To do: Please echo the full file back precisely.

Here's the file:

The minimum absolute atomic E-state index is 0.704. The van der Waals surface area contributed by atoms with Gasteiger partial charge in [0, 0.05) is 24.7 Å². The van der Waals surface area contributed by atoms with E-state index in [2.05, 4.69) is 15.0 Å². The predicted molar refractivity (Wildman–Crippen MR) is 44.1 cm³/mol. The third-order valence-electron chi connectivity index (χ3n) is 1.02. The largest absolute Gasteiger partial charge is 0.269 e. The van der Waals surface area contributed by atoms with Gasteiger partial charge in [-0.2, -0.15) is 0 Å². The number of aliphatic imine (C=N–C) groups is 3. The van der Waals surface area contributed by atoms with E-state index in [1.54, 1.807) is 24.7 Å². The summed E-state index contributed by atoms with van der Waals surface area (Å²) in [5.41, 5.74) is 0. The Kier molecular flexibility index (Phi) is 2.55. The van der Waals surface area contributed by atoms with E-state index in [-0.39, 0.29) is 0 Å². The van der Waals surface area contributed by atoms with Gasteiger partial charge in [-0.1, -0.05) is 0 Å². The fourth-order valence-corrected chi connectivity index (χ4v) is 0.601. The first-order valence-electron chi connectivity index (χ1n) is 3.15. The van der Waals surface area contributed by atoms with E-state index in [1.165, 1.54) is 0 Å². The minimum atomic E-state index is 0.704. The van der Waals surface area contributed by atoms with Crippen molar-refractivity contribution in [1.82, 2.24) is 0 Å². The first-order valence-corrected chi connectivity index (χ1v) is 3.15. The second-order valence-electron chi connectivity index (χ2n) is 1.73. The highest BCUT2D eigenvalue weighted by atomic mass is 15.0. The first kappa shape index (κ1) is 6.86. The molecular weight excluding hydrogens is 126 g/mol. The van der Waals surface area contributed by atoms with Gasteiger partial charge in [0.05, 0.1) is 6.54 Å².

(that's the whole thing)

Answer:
The minimum absolute atomic E-state index is 0.704. The van der Waals surface area contributed by atoms with Gasteiger partial charge in [0, 0.05) is 24.7 Å². The van der Waals surface area contributed by atoms with E-state index in [2.05, 4.69) is 15.0 Å². The predicted molar refractivity (Wildman–Crippen MR) is 44.1 cm³/mol. The third-order valence-electron chi connectivity index (χ3n) is 1.02. The largest absolute Gasteiger partial charge is 0.269 e. The van der Waals surface area contributed by atoms with Gasteiger partial charge in [-0.2, -0.15) is 0 Å². The number of aliphatic imine (C=N–C) groups is 3. The van der Waals surface area contributed by atoms with E-state index in [1.54, 1.807) is 24.7 Å². The summed E-state index contributed by atoms with van der Waals surface area (Å²) in [5.41, 5.74) is 0. The Kier molecular flexibility index (Phi) is 2.55. The van der Waals surface area contributed by atoms with E-state index in [-0.39, 0.29) is 0 Å². The van der Waals surface area contributed by atoms with Gasteiger partial charge in [-0.1, -0.05) is 0 Å². The fourth-order valence-corrected chi connectivity index (χ4v) is 0.601. The first-order valence-electron chi connectivity index (χ1n) is 3.15. The van der Waals surface area contributed by atoms with E-state index in [1.165, 1.54) is 0 Å². The minimum atomic E-state index is 0.704. The van der Waals surface area contributed by atoms with Crippen molar-refractivity contribution in [1.82, 2.24) is 0 Å². The first-order valence-corrected chi connectivity index (χ1v) is 3.15. The second-order valence-electron chi connectivity index (χ2n) is 1.73. The highest BCUT2D eigenvalue weighted by atomic mass is 15.0. The first kappa shape index (κ1) is 6.86. The molecular weight excluding hydrogens is 126 g/mol. The van der Waals surface area contributed by atoms with Gasteiger partial charge in [0.05, 0.1) is 6.54 Å².